Monday, 10 December 2018

180,500 new homeowners benefit from stamp duty tax relief

According to statistics published by HMRC more than 180,500 first-time buyers have benefitted from First Time Buyers Relief (FTBR). The relief introduced in November 2017 has saved eligible first-time buyers an estimated total amount of more than £426 million.

Mel Stride MP, Financial Secretary to the Treasury, said:

‘These statistics show that the government was right to offer a helping hand to first time buyers. Without this investment more than 180,500 new homeowners may have struggled in getting onto the property ladder. Maintaining the status quo was not an option.’

FTBR is a Stamp Duty Land Tax relief for eligible first-time buyers. The tax relief can be used when buying a residential property where the purchase price is no more than £500,000 in England and Northern Ireland. Land and Buildings Transaction Tax and Land Transaction Tax apply to property in Scotland and Wales.

The press release goes on to state:

‘The amount of relief reported should not be used to infer average house prices for first time buyers; first-time buyer purchases below £125k and above £500k are not included in the statistics as they are below the lower SDLT threshold (£125k) or ineligible for the relief (above £500k).For purchases up to £300,000 no SDLT is payable. Where the purchase price is between £300,000 and £500,000 SDLT at 5% is due on the amount above £300,000. For example, a property purchased for £450,000 would pay £7,500 SDLT (5% of £150,000). This gives a saving of up to £5,000 for each first-time buyer.’

Extension of FTBR 

It was announced in the Autumn Budget 2018 that the relief for first-time buyers will be extended to purchasers of qualifying shared ownership properties who do not elect to pay SDLT on the market value of the whole property when they purchase their first share. Relief will be applied to the first share purchased, where the market value of the shared ownership property is £500,000 or less. This relief will apply retrospectively from 22 November 2017, meaning that a refund of tax will be payable for those who have paid SDLT after 22 November 2017 in circumstances which now qualify for FTBR.

Internet link: HMRC press release

For more information please do not hesitate to contact the team at Ward Williams Financial Services Ltd on 01932 830664 or by email on

 Photo credit:

Monday, 26 November 2018

A Pension is for Life not just for Retirement . . .

As independent financial advisers we will be the first to emphasise that securing your own financial wellbeing when you stop working for whatever reason is a fundamental part of financial planning. However, for those individuals who are in the fortunate position of regularly saving an adequate sum for their own retirement and still have some surplus income, other goals and “nice to haves” become apparent.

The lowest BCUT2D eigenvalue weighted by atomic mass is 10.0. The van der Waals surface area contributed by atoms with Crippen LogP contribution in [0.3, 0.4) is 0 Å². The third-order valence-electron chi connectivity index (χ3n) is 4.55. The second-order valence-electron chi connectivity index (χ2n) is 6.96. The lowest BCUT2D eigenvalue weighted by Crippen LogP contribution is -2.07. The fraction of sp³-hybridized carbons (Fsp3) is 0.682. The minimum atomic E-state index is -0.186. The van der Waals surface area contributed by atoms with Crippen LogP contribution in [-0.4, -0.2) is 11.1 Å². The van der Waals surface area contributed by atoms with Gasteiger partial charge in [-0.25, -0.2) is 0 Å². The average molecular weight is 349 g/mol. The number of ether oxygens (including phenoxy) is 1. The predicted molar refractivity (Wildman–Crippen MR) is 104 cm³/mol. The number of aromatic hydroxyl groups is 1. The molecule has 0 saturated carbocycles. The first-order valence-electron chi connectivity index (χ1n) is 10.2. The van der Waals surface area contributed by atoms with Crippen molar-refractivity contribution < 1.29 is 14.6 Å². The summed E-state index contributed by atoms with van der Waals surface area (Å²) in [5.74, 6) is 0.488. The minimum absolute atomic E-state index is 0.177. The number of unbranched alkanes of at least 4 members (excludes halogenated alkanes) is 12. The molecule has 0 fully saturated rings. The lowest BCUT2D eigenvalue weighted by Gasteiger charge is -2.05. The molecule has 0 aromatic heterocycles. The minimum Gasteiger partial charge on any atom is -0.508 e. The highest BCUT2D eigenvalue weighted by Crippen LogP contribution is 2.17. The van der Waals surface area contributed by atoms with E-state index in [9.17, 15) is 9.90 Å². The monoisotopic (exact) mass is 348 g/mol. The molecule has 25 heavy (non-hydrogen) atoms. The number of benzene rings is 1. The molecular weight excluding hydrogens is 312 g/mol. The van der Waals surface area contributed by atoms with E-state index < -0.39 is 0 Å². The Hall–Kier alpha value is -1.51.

For parents, that will likely take the form of a home, education and a financial “leg-up” as a young adult for their children.

The beauty of planning ahead is the earlier the plan is put in place, the bigger the goal that has the potential to be achieved.

The high cost of higher education

University tuition fees loom large in the minds of parents and young people alike and with the current maximum fee of £9,250 per annum in England and Wales this can add up to a substantial sum over three years when also factoring in living costs. Students are graduating with an average debt of c. £51,000.

For the majority of parents it may be a bridge too far to pay for even one child to leave higher education debt-free. What might be possible is to build up a pot of money that can substantially reduce the amount of debt that a young adult graduates with.

A £250 per month pension contribution in a parent’s own name over 22 years could build up, in today’s money a c. £140,000 pension fund. £35,000 of this could be taken as a tax-free lump sum and careful planning could allow the drawing of (in today’s money) c. £12,500 a year tax-efficiently. This could go a long way to paying off student debt.

A foot on the ladder

University isn’t for every young person and the funds built up may be a useful contribution to a house deposit or professional or trade qualification costs.

Parental control can be important. Whilst a Junior ISA is an alternative well worth considering, 80% of parents have said that they do not want to tell their children that the money exists. You can choose how much and when you are gifting capital to your children.

The added benefit is that this forward planning has the potential to provide a legacy decades after you made the decision to help your children who may still be in nappies.


At Ward Williams Financial Services Ltd we believe that very long term plans can make even the biggest goals achievable and ensuring that your children embarking on adulthood have a helping hand is one of the biggest and most rewarding.

For more information please do not hesitate to contact the team at Ward Williams Financial Services Ltd on 01932 830664 or by email on

 Photo credit:

Monday, 19 November 2018

Personal tax changes - allowance and basic rate band increases

At the Budget, the Chancellor announced that increases to the personal allowance and basic rate band for 2019/20.

The personal allowance is currently £11,850. The personal allowance for 2019/20 will be £12,500. Also for 2019/20, the basic rate band will be increased to £37,500 so that the threshold at which the 40% band applies is £50,000 for those who are entitled to the full personal allowance. The additional rate of tax of 45% will remain payable on taxable income above £150,000.

The government had pledged to raise the thresholds to these levels by 2020/21.

Internet link: GOV.UK income tax

Photo credit: rawpixel